This might’ve been more of an issue back in the 2000s that’s why we only used Michelin MXM4’s, but these days tire compounds are so much better. I’ve used 3 different tires on this car Pirelli P7 Cinturato’s (amazing for daily driving), General Tire Altimax Arctic (noisy but solid winter tires), and Cooper RS3 G4 tires. I switched to the coopers when I upgraded my rims to that of an 04 TL and they are the best bang for the buck performance all season tires on the market imo. I even wrote a whole article on the Acurazine Forum’s giving them a full review.
Those are the ones I can think of for now. If I remember more, I’ll add to the thread later.
On top of those issues there are a lot of other common issues that don’t come to light until much later in the car’s life when people stop taking it to dealerships for service.
The brake/fuel lines that go from the driver’s side to the rear like to rust where the pinch clamps on the plastic shield connect to them build up salt and water causing them to rust through and fail. Fortunately on my car I was able to save the fuel lines and coat them but I had to replace the brake lines and the run right behind the fuel tank.
Oh speaking of fuel tanks, they’re made of metal and WILL rust through causing a fuel leak if you live in the salt belt. Somehow this didn’t cause an EVAP code to appear though. The coating can only protect them for so long and to replace the fuel tank in these cars requires the ENTIRE REAR SUBFRAME to be dropped, costing hours in labor. This is not something I could do in my driveway and I spent around $1200 to get that repaired.
On cars with the navigation, there’s a weird glitch with the clock that only display’s 0:00 for the time and the only way to fix it is to revert the Navigation to the factory update which is a kick in the pants to anybody that paid to update their Maps at the dealer. Lucky mine is a base model.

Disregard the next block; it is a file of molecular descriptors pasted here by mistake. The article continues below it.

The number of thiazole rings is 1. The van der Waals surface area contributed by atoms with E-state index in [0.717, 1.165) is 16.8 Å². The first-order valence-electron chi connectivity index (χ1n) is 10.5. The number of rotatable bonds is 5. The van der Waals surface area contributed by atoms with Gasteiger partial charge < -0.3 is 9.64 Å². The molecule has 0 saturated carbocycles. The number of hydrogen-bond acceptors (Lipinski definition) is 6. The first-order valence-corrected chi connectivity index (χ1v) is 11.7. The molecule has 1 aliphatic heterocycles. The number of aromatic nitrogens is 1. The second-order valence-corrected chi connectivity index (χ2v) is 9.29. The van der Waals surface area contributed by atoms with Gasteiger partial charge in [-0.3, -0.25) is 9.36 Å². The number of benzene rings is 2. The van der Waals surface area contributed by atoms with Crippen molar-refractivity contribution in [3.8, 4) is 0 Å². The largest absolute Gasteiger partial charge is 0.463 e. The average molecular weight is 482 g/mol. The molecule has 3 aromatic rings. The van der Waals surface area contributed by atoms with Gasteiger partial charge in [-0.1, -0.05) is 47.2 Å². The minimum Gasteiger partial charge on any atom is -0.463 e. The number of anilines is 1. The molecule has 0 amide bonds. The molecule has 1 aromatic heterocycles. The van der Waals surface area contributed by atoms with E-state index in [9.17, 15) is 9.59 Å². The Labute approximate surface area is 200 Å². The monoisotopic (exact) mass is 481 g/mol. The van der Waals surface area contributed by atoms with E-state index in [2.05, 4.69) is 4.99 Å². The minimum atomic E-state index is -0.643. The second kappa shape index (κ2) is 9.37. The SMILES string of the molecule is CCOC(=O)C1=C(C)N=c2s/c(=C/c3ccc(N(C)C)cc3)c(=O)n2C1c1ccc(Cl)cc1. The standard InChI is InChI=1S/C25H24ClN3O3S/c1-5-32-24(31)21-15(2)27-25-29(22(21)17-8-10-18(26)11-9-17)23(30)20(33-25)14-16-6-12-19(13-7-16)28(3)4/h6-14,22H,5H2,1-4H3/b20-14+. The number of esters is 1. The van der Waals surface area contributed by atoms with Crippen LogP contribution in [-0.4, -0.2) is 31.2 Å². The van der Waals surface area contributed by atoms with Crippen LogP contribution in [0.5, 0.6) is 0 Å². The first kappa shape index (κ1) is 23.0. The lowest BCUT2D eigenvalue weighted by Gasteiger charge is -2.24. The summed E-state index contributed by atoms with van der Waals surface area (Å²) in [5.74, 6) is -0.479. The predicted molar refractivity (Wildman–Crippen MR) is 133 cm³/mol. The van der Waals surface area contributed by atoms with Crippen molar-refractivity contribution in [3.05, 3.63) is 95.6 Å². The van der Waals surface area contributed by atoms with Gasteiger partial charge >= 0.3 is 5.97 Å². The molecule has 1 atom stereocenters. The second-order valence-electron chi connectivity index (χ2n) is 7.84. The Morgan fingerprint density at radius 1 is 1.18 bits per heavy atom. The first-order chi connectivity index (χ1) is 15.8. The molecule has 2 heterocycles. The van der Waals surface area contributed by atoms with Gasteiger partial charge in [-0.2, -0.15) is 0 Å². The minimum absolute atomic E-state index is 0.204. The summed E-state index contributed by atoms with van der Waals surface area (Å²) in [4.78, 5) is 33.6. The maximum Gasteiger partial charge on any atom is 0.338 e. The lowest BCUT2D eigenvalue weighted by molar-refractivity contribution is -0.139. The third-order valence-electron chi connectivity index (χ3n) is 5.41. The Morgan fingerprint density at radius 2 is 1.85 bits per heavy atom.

The driver’s seat always rips unless you cleaned and conditioned your leather regularly (which nobody does).
The D5 Bulb on the transmission always burns out, going to replaced all the bulbs with LED’s when I find time to rip apart the dash and replace all the bulbs.
If you live in Canada and have day time running lights then it’s not un-common for the relay to fail at least once.
For the 99 and 2000 model years there was a weird “vapor lock” or “heat soak” issue which sometimes happened when the fuel stations would switch the summer and winter gas. This can cause the car to stall or not start after you fill the tank with the new fuel due to fuel vaporizing in the fuel rails so you’d had to wait a few minutes for the engine to cool before you can start. This only happened to my dad a couple of times when he owned it but has yet to happen to me, maybe today’s fuel additives prevent that. This was resolved for the 2001 and up model years and there is a fix for the earlier models. But it involves replacing the fuel rails with higher pressure ones and an updated ECM. This fix is expensive and so not worth it once these cars were outside of their warranty period for a problem that comes only twice a year.